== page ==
At one point, when I was opposing Trump during the GOP primaries, I said to the press: Stop attacking Trump! Liberal reporters often began with a valid point, but their hysterical hatred for Trump caused them to go too far, making arguments that were patently unfair and unsustainable. Therefore, the more they attacked Trump the more his support grew. The same thing is happening now: most Americans have a pretty good sense of fair play, and they know that Trump is being treated badly by the establishment–a group for whom most Americans have no great affection.

But the media, always on the lookout for the next Trumpian outrage, refused to see reality in these terms. Rather than reporting Trump’s rather simplistic but sound argument – one which was worthy of discussion and a response – many media outlets instead chose to claim, with no evidence, that Trump had done something far worse.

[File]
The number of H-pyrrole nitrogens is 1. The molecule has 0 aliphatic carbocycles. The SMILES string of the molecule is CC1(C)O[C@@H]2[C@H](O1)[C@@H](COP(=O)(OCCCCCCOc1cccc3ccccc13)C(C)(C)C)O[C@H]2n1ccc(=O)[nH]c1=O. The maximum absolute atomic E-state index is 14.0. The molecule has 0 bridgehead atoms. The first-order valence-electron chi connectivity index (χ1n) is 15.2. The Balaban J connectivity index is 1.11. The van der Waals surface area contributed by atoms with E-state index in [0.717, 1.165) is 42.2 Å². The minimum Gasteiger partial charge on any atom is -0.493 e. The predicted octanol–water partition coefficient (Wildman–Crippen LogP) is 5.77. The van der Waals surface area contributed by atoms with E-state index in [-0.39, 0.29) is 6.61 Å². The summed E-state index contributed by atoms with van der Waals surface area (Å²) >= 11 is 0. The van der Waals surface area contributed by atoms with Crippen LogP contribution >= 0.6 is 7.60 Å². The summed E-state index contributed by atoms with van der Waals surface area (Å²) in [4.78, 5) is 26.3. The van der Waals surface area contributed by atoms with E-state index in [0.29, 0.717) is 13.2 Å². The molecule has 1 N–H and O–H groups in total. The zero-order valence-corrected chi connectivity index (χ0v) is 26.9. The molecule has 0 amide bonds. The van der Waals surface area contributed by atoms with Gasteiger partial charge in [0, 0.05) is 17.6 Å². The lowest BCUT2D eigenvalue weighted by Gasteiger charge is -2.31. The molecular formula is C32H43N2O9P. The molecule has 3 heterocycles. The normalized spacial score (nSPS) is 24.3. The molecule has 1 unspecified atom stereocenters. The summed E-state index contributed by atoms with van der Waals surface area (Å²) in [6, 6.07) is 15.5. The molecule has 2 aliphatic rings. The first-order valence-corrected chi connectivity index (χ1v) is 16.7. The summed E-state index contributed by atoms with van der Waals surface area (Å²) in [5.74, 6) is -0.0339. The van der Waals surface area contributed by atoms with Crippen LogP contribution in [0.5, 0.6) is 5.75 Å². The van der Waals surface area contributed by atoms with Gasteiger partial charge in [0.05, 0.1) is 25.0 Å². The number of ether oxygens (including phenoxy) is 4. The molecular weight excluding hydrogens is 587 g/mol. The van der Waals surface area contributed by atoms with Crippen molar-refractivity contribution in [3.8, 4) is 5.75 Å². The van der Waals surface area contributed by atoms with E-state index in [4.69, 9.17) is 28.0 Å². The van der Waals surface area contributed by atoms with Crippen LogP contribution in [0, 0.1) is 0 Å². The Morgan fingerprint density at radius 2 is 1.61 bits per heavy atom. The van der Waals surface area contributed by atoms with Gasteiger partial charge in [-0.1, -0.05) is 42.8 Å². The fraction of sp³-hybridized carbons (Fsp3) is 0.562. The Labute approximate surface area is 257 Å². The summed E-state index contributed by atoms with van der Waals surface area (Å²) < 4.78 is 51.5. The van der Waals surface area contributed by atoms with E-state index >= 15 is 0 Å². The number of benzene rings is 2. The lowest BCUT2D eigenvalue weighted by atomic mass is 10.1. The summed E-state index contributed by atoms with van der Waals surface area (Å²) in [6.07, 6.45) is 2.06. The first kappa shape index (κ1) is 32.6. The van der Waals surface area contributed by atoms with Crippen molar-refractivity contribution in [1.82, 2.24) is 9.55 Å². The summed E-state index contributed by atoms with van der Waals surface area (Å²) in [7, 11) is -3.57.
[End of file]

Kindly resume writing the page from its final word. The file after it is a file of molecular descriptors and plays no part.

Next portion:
This blog has no problem calling out Donald Trump’s extreme and unacceptable language when he actually says something bad – the infamous “second amendment remedies” comment in August being of another order altogether. But on this occasion, Trump was not making an extremist or reckless point, though the media chose to report the two stories with the same level of outrage.

And it is this behaviour, right here, which erodes public trust in the mainstream media. It is tawdry, opportunistic media overreaches like this, so clearly betraying a seething partisan agenda, which drive decent but concerned citizens into the arms of the extremist fringe and the conspiracy theorists.